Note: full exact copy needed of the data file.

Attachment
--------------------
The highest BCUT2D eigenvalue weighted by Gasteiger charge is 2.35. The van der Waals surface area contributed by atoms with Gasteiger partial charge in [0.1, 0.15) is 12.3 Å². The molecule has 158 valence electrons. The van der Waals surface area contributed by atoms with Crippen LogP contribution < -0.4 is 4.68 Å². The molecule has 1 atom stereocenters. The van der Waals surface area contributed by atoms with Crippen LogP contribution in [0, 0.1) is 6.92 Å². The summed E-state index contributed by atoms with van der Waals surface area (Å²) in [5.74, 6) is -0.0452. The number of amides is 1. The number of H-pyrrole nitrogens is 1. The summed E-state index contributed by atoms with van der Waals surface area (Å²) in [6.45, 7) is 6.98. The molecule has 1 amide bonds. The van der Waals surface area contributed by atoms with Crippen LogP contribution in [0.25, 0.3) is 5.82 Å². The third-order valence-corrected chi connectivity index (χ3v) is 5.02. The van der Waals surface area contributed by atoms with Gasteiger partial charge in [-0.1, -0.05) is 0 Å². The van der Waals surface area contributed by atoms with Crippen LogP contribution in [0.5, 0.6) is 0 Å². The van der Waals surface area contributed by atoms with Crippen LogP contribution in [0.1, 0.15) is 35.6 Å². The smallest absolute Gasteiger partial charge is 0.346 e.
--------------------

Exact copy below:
The highest BCUT2D eigenvalue weighted by Gasteiger charge is 2.35. The van der Waals surface area contributed by atoms with Gasteiger partial charge in [0.1, 0.15) is 12.3 Å². The molecule has 158 valence electrons. The van der Waals surface area contributed by atoms with Crippen LogP contribution < -0.4 is 4.68 Å². The molecule has 1 atom stereocenters. The van der Waals surface area contributed by atoms with Crippen LogP contribution in [0, 0.1) is 6.92 Å². The summed E-state index contributed by atoms with van der Waals surface area (Å²) in [5.74, 6) is -0.0452. The number of amides is 1. The number of H-pyrrole nitrogens is 1. The summed E-state index contributed by atoms with van der Waals surface area (Å²) in [6.45, 7) is 6.98. The molecule has 1 amide bonds. The van der Waals surface area contributed by atoms with Crippen LogP contribution in [0.25, 0.3) is 5.82 Å². The third-order valence-corrected chi connectivity index (χ3v) is 5.02. The van der Waals surface area contributed by atoms with Gasteiger partial charge in [-0.1, -0.05) is 0 Å². The van der Waals surface area contributed by atoms with Crippen LogP contribution in [0.5, 0.6) is 0 Å². The van der Waals surface area contributed by atoms with Crippen LogP contribution in [0.1, 0.15) is 35.6 Å². The smallest absolute Gasteiger partial charge is 0.346 e.